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Cancer ScreeningPreventionSurvivorship

Why Cancer Survivors Should Get Screened for Other Cancers

People diagnosed with one type of cancer are at an increased risk of having a second cancer later on, explains Dr Edith Mitchell, highlighting the importance of continued cancer screenings.
June 2022 Vol 8 No 3
Meg Barbor, MPH
Edith Mitchell, MD

People who have been diagnosed with one type of cancer are at a higher risk of having a second cancer later on. This medical reality, coupled with the fact that cancer screening rates have plummeted significantly during the COVID-19 pandemic, highlights how important it is that cancer survivors have regular screenings for other types of cancers, according to Edith Mitchell, MD, Clinical Director, Center to Eliminate Cancer Disparities, Sidney Kimmel Cancer Center in Philadelphia, PA.

Dr. Mitchell discussed this topic at the 2022 Summit on Cancer Health Disparities.

“Women and men who have had breast cancer need screenings for other cancers as well,” said Dr. Mitchell. “Therefore, we need to close the gap in cancer screenings.”

Closing the Gap

By this “gap” she means the disconnect between recommendations for cancer screening and actual screenings that people are undergoing. For example, it is recommended that patients who have had breast cancer should have screening for lung cancer, but few patients actually get such screenings. To close this gap, it is crucial that more patients should undergo lung cancer screening.

At the beginning of the pandemic, the United States had a 90% reduction in breast cancer screenings alone, which is a remarkable reduction in screening.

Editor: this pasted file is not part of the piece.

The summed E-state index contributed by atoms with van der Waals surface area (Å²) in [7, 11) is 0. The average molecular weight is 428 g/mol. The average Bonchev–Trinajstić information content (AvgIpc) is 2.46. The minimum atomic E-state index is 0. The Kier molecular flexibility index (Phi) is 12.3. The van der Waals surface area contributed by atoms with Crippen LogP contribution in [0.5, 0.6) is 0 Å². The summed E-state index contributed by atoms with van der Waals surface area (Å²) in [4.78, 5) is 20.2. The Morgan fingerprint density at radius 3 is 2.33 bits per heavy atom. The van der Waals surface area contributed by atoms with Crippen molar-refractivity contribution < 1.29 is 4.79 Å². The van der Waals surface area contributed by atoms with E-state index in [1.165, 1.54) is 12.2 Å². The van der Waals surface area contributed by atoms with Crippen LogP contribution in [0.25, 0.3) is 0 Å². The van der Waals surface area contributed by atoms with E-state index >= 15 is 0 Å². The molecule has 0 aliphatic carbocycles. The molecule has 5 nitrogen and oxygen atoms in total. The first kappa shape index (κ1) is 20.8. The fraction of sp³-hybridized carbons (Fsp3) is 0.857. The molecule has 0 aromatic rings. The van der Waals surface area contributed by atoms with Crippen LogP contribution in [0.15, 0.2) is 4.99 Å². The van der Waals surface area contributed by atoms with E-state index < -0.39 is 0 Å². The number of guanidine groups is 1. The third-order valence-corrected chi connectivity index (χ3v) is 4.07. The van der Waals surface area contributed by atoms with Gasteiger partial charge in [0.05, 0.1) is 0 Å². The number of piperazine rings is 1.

The National Cancer Institute has predicted that the impact of these missed or delayed cancer screenings will result in an increase in cancer diagnoses in the future, and that those who will be diagnosed with cancer will likely have a more advanced stage of the disease, which is more difficult to treat, and will therefore result in an increase in the number of deaths from cancer in the United States.

However, Dr. Mitchell said, it is not too late to intervene and change this situation, asking doctors to encourage people to continue cancer screening.

The decrease in cancer screenings caused by the COVID-19 pandemic led the President’s Cancer Panel to publish a report of recommendations that are focused on “closing gaps in cancer screening.” This report goes hand-in-hand with President Biden’s recommitment to the Cancer Moonshot program, whose goal is “ending cancer as we know it” by cutting by half the number of cancer deaths in the United States in the next 25 years.

But because many women do keep up with regular breast cancer screenings, Dr. Mitchell hopes that mammograms can lead to other cancer screenings as well.

Screening Saves Lives

Newly updated guidelines now recommend earlier screenings for colorectal cancer and for those at risk for lung cancer.